Coronavirus: ‘Significant number of deaths’ could occur during UK recession

A “significant number of deaths” could occur due to an economic recession resulting from the coronavirus pandemic, the UK’s chief statistician has warned.

New figures have shown the UK economy shrank by 2% in the three months to the end of March, with Chancellor Rishi Sunak admitting it is “very likely” the country is now facing a “significant recession”.

Mr Sunak also said it would be “premature” to speculate on how quickly the economy could bounce back from the impact of the COVID-19 crisis.

Professor Ian Diamond, the UK national statistician, told MPs the total number of deaths – caused directly or indirectly – from the coronavirus pandemic would likely increase the longer the economy took to recover.

“If we end up with an L-shaped recession, as opposed to a V-shape where we come back out quite quickly, an L-shape over a long period of time could lead to a significant number of deaths as a result of people being pushed into poverty or into long-term unemployment,” Prof Diamond told the House of Commons’ Public Administration and Constitutional Affairs Committee.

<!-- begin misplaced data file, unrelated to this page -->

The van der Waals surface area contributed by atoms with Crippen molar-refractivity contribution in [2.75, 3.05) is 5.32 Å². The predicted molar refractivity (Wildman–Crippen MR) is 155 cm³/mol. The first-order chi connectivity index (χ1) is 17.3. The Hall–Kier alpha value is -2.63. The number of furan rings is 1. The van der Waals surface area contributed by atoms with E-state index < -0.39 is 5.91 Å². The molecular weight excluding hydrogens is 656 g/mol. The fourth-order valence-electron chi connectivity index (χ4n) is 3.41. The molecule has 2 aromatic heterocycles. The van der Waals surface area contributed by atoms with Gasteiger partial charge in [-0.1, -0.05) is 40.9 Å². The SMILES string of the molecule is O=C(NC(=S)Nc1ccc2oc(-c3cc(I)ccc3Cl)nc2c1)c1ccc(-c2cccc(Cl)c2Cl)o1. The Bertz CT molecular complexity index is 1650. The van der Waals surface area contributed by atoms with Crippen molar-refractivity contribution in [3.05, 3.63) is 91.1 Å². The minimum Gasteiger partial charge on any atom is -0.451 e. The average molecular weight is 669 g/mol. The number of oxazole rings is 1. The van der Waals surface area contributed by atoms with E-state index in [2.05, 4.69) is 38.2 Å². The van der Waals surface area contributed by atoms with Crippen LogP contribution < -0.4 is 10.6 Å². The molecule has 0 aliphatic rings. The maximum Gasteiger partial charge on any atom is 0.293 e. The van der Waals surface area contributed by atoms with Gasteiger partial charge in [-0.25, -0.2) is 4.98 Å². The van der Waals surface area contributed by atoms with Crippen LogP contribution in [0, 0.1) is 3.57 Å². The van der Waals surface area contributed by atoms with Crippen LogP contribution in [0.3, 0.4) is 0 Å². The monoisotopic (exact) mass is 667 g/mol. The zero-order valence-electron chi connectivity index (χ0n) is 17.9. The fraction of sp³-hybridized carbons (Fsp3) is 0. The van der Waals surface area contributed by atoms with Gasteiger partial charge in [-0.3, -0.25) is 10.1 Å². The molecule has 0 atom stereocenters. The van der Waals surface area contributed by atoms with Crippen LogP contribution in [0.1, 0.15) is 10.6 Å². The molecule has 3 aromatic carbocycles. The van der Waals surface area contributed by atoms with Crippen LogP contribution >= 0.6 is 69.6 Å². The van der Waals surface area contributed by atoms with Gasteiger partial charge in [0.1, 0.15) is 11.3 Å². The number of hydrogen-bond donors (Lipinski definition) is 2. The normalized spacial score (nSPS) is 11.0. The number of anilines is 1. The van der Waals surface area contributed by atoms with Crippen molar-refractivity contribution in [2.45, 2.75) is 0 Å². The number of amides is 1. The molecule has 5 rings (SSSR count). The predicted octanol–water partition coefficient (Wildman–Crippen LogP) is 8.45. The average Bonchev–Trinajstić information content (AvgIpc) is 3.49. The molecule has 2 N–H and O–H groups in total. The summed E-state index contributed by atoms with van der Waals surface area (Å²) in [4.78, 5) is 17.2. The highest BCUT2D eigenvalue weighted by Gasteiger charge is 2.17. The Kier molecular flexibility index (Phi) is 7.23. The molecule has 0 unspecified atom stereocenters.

“We know that people in the lowest deciles of income have higher mortality rates, sadly, in our country.”

Prof Diamond, who leads the Office for National Statistics, confirmed the UK is “through the peak” of coronavirus infections, but he said the country should be “worried as we come through this current peak we do not seed another one”.

“There are a very, very large number of people still in the community who have COVID-19,” he added, telling MPs an estimated 136,000 people in the UK have coronavirus at the moment.

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